So in conclusion, if you develop your characters so that they are real, and give them goals, and obstacles along the way, always weaving around that plumb line of your story, you won’t come off preachy, and you’ll have meat your readers can chew on!

If you’d like to learn more about Ian and his dragons, check out Dianne’s blog.


Filed under Humanties for the Unbound Mind, Stuff about Writing ~ Tips and Tools

Science Fiction/Fantasy Research ~ What Ingredients Make a Cake Part III

This is a continuation of a series I started about just how science fiction and fantasy writers stay up on the latest to give their tales substance.  This week we have Cindy Koepp, a teacher, an author, a craftsperson and the loving mother of an African Grey parrot.   For Cindy research is a part of the fabric of life as well as an “as needed” exercise in her writing.   From sword fights to aerial (or space) dogfights, seeking that perfect piece of information is what it’s all about.

From Cindy:

remnantResearch for Fiction Writing?

Most days of the year, I teach 3- and 4-footers in 4th grade.  In Texas, that means writing is a huge concern.  Recently, I gave my students an assignment of locating three facts and three opinions in a little reading book they were given.  One of my students lamented that he couldn’t find facts anywhere in his book.  It was, after all, fiction.  When I told the student that I do as much research for my fiction as I do for my nonfiction, he was flabbergasted, but it’s true.  Sometimes the research occurs long before the work on the story ever begins.  Sometimes I don’t go digging for details until I need them.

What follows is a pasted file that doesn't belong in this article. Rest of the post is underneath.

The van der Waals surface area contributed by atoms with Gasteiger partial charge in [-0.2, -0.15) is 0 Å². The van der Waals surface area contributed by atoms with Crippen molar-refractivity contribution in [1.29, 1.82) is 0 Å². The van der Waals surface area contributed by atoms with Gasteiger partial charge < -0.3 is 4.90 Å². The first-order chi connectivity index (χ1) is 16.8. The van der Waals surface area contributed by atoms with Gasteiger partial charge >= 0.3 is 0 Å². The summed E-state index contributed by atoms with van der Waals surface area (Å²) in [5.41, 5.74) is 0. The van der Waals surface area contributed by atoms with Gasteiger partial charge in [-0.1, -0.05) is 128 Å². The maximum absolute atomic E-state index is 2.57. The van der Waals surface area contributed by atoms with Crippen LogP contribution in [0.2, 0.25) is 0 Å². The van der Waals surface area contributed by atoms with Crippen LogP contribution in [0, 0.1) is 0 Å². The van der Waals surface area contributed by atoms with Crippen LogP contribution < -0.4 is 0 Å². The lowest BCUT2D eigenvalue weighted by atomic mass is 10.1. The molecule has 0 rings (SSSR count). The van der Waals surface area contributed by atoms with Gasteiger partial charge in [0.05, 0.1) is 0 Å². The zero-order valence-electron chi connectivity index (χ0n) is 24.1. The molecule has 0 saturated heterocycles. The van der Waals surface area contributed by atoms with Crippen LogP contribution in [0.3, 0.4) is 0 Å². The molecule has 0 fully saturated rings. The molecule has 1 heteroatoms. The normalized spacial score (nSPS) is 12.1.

Real Life as Research

I find it hard to believe that most of twenty years have passed since the first time I put on some loaner armor, borrowed someone’s foil, and tried my hand at Renaissance fencing.  Even at sundown in central Texas I often felt cooked wearing jeans, a T-shirt, a four-layer jacket and hood, gloves, and a fencing mask. Even with all the bulk and temperatures in the nineties, being properly suited up was better than risking a foil or epee up the nose.